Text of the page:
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Ministry Says Harsher Sanctions Would Cost Russia 0.3% of GDP

Published: July 12, 2014 (Issue # 1819)



  • Russian economic growth has been sputtering since 2012 and the country entered technical recession in the first half of 2014, according to HSBC.
    Photo: Maxim Stulov / Vedomosti

An upsurge in international tensions and further sanctions slapped on sectors of the Russian economy over the country's annexation of Crimea from Ukraine would cost Russia 0.2 to 0.3 percent of the GDP this year, according to Russia's Finance Ministry.

But longer-term implications could be broader, crippling the country's much-needed modernization drive and hampering Russia's ability to emerge from an sharp economic slowdown, the ministry said Thursday a budgetary policy outline for 2015-2017 published on its website.

In the international furore that followed Russia's land grab in March, the European Union blacklisted about 60 Russian top officials, businessmen and companies, while the U.S. sanctioned some 50 names, banned cooperation in the nuclear and space industries and restricted the sale of hi-tech products to Russia.

Broader sanctions against whole sectors of the Russian economy, including its main staple, oil and gas, have been threatened, but not implemented. Skeptics said such sanctions would backfire against the EU, Russia's leading trade partner which is also heavily reliant on Russian petroleum exports. The ministry's forecast assumes no "sectoral" sanctions will be imposed.

Broad damage has been done, however — the spike in uncertainty has sent the perceived risks of operating in Russia skyrocketing, leading Western banks to shy away from the country, while many companies not already tied into Russia have put investment plans on hold. The value of syndicated loans granted to Russian commodities producers plummeted by 82 percent to $3.5 billion in the first half of this year, Bloomberg reported this week.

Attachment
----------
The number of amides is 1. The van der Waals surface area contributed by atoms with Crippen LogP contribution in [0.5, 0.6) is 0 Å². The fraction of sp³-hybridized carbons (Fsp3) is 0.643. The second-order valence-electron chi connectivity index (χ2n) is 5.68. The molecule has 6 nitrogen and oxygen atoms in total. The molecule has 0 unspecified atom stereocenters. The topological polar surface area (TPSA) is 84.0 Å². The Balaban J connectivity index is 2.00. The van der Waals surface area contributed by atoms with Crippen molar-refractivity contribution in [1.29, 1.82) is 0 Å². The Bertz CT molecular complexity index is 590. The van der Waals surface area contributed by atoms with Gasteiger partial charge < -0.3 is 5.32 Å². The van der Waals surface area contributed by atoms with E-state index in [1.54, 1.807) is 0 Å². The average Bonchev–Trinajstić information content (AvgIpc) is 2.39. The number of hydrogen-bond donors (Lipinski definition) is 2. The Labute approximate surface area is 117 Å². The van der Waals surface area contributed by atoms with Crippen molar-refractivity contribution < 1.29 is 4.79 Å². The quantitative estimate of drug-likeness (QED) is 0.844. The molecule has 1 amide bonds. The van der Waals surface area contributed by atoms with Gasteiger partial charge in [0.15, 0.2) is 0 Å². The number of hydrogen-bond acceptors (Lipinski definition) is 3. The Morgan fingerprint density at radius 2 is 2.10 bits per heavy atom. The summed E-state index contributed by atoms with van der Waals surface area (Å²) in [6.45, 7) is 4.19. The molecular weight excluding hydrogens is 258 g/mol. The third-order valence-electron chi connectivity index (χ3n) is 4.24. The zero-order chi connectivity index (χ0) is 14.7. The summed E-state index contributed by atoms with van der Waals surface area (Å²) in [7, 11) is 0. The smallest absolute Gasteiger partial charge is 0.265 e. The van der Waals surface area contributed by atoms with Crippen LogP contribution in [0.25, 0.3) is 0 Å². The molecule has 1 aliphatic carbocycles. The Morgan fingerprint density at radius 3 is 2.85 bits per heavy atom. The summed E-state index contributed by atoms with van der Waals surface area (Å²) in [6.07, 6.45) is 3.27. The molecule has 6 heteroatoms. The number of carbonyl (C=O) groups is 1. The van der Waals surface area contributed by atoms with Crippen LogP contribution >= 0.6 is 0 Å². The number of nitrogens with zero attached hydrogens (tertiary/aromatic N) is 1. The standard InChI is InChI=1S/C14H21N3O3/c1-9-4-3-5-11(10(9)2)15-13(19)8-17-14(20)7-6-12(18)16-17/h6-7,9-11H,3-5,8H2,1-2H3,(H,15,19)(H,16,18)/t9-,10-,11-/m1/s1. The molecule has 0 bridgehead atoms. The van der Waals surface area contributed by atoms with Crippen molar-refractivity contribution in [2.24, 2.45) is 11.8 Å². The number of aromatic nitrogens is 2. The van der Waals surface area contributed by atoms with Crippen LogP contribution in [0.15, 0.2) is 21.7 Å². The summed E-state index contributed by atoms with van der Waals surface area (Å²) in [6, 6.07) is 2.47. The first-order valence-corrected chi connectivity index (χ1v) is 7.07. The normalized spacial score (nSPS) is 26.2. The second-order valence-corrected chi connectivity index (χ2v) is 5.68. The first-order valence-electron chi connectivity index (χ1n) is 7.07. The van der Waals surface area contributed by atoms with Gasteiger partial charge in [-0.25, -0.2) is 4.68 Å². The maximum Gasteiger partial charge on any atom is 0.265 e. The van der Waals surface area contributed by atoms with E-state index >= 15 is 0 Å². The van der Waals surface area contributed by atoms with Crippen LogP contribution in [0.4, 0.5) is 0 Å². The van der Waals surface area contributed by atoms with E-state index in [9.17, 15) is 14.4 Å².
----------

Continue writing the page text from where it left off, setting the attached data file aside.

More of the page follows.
Russian economic growth has been sputtering since 2012, and the country entered technical recession in the first half of 2014, according to HSBC, though official statistics indicated GDP growth of 1.1 percent between January and May.





 


ALL ABOUT TOWN

Saturday, Aug. 2


Gatchina Palace Park Museum will host its second annual Night of Light, an impressive audio-visual show across the night sky. Tickets are 600 rubles ($16).


If graphic design is more your thing then check out Illustration Day, where you will be able to visit an exhibition, attend lectures by professionals and even show experts some of your own work. The event starts at noon at Zona Deystvia, 73 Ligovsky Prospekt. The entrance fee is 350 rubles ($10).



Sunday, Aug. 3


History lovers shouldn’t miss the chance to see reenactments of World War I battles in Pushkin at noon. Besides exciting war scenes, visitors can enjoy live music, historical costumes, an equestrian show and a fancy-dress parade starting from the Moscow gates.


Garage Sale, the popular and growing flea market where nothing is priced over 500 rubles ($14.11), starts today at noon in Loft-Project Etagi, 74 Ligovsky Prospekt. Be sure to get in early to score a bargain. Entry costs 50 rubles ($1.40)



Monday, Aug. 4


Continue the working week with a calm and steady mind with a free yoga lesson at 7 p.m. in the Bukvoyed store at 23A Vladimirsky Prospekt.



Tuesday, Aug. 5


Visit The Romanov Dynasty doll exhibition today, where more than fifty porcelain dolls depicting Russian rulers, and made by Olina Ventzel, will be on show. The exhibition continues through Aug. 31 in Sheremetyev Palace, 34 Fontanka Naberezhnaya.



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